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Boehner erupts at conservative groups ahead of U.S. budget vote

December 13, 2013

By Susan Cornwell and Susan Heavey

WASHINGTON (Reuters) – U.S. House of Representatives Speaker John Boehner erupted in anger at conservative groups who oppose a rare bipartisan two-year budget deal on Thursday as lawmakers prepared to vote on the measure in the lower house.

The Republican Boehner said groups had “lost all credibility” and stepped “over the line” by urging lawmakers to oppose the bill, which would avoid showdowns for about two years and blunt some of the automatic budget cuts known as the “sequester”.

The agreement itself appeared to be headed for passage in the Republican-dominated House with a combination of Democratic and Republican votes.

A preliminary procedural vote ran along strict party lines as Democrats complained the bill did not extend long-term unemployment benefits that expire at year’s end.

“We are talking about people living on the edge, 1.3 million Americans that will lose unemployment benefits this holiday season. It is cruel, it is morally wrong, it is economically stupid,” said Representative Barbara Lee, a California Democrat who had authored a three-month extension for the benefit checks.

Although the procedural vote effectively thwarted her effort, Democrats said they would support the underlying deal, which would mitigate some of the “sequester” cuts by boosting discretionary outlays by $63 billion over two years and provide $23 billion in additional deficit reduction over 10 years.

The remaining question appeared to be how much public strife the budget deal would cause among Republicans at a time when they have been trying to draw attention away from their own ideological split and toward the failings of President Barack Obama’s health care law.

Boehner, who has been going along reluctantly but quietly with Tea Party-oriented conservatives on most fiscal issues until now, blasted groups such as the Heritage Foundation, the Club for Growth and Freedom Works for egging on House members to oppose compromise both now and during the fall showdown that led to a 16-day partial government closure.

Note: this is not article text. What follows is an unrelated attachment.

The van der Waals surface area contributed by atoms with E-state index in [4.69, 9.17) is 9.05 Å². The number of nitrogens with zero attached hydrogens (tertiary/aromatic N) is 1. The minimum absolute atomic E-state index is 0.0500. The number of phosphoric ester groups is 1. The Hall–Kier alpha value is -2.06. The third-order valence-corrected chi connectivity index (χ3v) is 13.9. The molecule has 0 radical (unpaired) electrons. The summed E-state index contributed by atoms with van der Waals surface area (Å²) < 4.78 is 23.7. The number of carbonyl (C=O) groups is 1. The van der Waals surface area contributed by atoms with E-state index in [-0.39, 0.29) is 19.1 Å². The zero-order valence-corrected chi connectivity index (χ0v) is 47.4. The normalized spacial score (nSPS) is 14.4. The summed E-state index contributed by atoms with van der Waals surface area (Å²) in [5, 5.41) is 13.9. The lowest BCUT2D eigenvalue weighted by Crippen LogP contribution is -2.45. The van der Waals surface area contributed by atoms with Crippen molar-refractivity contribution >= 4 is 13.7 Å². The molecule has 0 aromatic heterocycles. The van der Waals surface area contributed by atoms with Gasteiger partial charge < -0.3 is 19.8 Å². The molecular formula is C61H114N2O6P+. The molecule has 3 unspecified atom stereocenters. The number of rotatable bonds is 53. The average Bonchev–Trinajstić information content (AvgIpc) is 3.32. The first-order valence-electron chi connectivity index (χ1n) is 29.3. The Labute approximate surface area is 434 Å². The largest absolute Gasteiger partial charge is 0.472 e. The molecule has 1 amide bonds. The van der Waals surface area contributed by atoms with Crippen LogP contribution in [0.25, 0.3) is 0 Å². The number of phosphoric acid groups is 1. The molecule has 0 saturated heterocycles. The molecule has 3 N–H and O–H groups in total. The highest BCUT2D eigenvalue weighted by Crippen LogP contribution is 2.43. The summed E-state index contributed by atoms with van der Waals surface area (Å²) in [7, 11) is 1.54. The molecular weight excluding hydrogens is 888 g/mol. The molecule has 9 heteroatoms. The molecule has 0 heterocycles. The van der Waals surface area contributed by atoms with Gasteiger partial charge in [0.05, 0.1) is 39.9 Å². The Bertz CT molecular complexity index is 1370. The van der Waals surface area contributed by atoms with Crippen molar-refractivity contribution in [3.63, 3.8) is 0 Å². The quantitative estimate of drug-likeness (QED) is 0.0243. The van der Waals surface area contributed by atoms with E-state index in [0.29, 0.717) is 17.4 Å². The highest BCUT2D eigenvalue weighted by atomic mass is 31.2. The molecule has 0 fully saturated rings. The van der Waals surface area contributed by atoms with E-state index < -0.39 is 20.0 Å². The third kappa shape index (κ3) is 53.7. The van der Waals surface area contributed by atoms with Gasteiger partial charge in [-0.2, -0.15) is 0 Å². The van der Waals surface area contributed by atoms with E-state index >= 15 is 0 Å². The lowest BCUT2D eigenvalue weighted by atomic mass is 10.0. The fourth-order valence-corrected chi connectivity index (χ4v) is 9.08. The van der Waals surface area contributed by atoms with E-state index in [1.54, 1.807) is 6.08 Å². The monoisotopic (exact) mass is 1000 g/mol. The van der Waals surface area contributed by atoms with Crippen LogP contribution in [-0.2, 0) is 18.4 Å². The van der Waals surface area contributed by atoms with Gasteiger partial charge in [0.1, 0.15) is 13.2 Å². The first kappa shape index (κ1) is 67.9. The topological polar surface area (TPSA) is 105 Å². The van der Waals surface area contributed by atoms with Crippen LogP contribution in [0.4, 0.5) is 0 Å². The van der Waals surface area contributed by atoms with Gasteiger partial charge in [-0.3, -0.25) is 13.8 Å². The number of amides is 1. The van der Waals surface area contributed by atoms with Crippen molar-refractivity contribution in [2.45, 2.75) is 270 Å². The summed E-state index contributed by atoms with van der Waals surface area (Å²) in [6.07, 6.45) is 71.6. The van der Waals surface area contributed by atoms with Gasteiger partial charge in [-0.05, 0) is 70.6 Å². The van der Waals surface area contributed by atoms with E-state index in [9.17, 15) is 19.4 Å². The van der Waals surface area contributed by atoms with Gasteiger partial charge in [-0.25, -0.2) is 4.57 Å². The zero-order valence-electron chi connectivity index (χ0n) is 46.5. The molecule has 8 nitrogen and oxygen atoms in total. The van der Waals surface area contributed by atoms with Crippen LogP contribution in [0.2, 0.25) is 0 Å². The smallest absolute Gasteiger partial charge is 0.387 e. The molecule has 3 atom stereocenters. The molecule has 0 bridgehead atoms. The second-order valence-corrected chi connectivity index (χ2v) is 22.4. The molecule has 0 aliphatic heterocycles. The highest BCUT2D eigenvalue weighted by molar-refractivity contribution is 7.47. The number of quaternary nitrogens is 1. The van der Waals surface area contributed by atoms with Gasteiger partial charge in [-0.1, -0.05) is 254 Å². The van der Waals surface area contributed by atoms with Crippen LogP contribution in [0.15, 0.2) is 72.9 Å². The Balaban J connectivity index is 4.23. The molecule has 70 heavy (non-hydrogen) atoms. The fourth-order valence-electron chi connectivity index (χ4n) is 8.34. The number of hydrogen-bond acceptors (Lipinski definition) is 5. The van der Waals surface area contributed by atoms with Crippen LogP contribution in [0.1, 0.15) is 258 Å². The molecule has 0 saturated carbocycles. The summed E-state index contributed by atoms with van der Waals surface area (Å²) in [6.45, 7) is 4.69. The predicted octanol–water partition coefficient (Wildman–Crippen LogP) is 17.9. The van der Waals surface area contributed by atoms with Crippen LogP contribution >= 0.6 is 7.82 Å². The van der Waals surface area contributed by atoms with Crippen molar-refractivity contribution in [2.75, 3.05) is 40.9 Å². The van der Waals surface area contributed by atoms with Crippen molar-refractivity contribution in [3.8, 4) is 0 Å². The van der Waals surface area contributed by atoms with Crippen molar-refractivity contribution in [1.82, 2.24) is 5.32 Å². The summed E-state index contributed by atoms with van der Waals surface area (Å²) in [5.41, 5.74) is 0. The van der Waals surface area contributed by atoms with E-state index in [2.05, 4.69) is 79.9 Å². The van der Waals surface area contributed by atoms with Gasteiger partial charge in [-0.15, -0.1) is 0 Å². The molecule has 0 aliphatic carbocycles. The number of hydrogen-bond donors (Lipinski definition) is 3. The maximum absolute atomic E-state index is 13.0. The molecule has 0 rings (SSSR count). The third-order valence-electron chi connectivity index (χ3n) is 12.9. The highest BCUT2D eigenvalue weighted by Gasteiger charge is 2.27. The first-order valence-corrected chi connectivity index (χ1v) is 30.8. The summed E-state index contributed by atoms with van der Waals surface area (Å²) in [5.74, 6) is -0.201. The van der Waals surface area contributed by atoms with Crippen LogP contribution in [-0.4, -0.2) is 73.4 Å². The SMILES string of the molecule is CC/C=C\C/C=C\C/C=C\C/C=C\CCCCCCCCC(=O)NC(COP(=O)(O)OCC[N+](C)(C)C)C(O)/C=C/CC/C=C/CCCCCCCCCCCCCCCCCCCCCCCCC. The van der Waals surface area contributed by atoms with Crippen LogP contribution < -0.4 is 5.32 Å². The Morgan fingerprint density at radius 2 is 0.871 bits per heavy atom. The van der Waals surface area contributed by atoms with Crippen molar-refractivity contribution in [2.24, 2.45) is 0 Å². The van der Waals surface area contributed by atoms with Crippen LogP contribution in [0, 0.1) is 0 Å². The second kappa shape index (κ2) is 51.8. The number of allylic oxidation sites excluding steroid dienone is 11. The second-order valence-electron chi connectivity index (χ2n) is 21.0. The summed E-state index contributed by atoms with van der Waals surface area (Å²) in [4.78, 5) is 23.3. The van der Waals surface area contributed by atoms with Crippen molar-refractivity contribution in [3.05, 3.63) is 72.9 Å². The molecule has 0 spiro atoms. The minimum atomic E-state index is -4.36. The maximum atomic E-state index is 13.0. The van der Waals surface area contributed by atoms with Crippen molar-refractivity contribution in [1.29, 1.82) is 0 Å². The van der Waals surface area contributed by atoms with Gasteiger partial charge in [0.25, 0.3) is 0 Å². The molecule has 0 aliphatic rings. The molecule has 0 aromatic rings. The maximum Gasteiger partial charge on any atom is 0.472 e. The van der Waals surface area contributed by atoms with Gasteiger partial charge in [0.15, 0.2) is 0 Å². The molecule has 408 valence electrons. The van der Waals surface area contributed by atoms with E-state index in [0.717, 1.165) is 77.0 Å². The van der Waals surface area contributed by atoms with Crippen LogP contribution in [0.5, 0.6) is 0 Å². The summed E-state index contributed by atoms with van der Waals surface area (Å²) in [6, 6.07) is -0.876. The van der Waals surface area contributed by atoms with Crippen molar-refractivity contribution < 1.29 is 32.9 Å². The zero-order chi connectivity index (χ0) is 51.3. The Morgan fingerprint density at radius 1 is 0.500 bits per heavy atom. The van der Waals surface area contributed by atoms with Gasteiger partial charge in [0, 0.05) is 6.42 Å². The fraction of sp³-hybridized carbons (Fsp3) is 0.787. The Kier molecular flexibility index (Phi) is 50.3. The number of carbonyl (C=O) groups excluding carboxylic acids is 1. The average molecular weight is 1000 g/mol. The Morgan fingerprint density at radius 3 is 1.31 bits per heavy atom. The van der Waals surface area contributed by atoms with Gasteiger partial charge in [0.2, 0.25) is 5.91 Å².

“They pushed us into this fight to defund Obamacare and to shut down the government. Most of you know, and my members know, that wasn’t exactly the strategy that I had in mind,” he said during a news conference.

“But, if you’ll recall, the day before the government reopened, one of the people at one of these groups stood up and said, ‘Well, we never really thought it would work’.”

“Are you kidding me?” Boehner said, grabbing the podium and raising his voice for emphasis.

Asked if he was asking the outside groups to stand down, Boehner said, “I don’t care what they do … There just comes a point when some people step over the line.”


A source close to Mitch McConnell, the Republican Minority Leader of the U.S. Senate, said he would vote against the measure if and when it arrives in the Senate next week.

McConnell, who faces a challenge from a Tea Party conservative in his bid for re-election from Kentucky, opposes the deal because it would increase the spending level for government programs to about $1.012 trillion this year, up from $967 billion that had been previously scheduled.

In breaking ranks, he joined other Republican senators, including potential presidential contenders Marco Rubio of Florida and fellow Kentuckian Rand Paul.

McConnell is facing a primary re-election challenge from a more conservative candidate who is casting the incumbent as too soft on government spending.

A number of conservatives in the House of Representatives also have said they would vote against the deal, probably enough to require Democratic votes for it to win passage. Boehner wants at least a majority of the 232 Republicans who control the House to support the measure.

Conservative groups kept up their barrage of criticism, with the Heritage Foundation saying the deal’s promised savings may never materialize.

“It spends long before it saves. The more you buy, the more you spend. Spending is the now — and the later may never come,” the group said in a blog posting.

House Budget Committee Chairman Paul Ryan, who negotiated the deal with his Democratic counterpart, Senate Budget Committee Chairwoman Patty Murray, said he would be able to persuade House Republicans to support the measure.

“A good majority of our colleagues I do believe will be supporting this. So I feel good about where we are in the House Republican caucus,” he said on CNBC’s “Squawk Box” program.

House Democratic leader Nancy Pelosi said her party would reluctantly support the deal, even though it omitted some Democratic demands, such as extending unemployment insurance.

“I don’t think that our members will let this vote go down,” Pelosi told reporters. “While they don’t like this bill … it’s an ok thing to vote for.”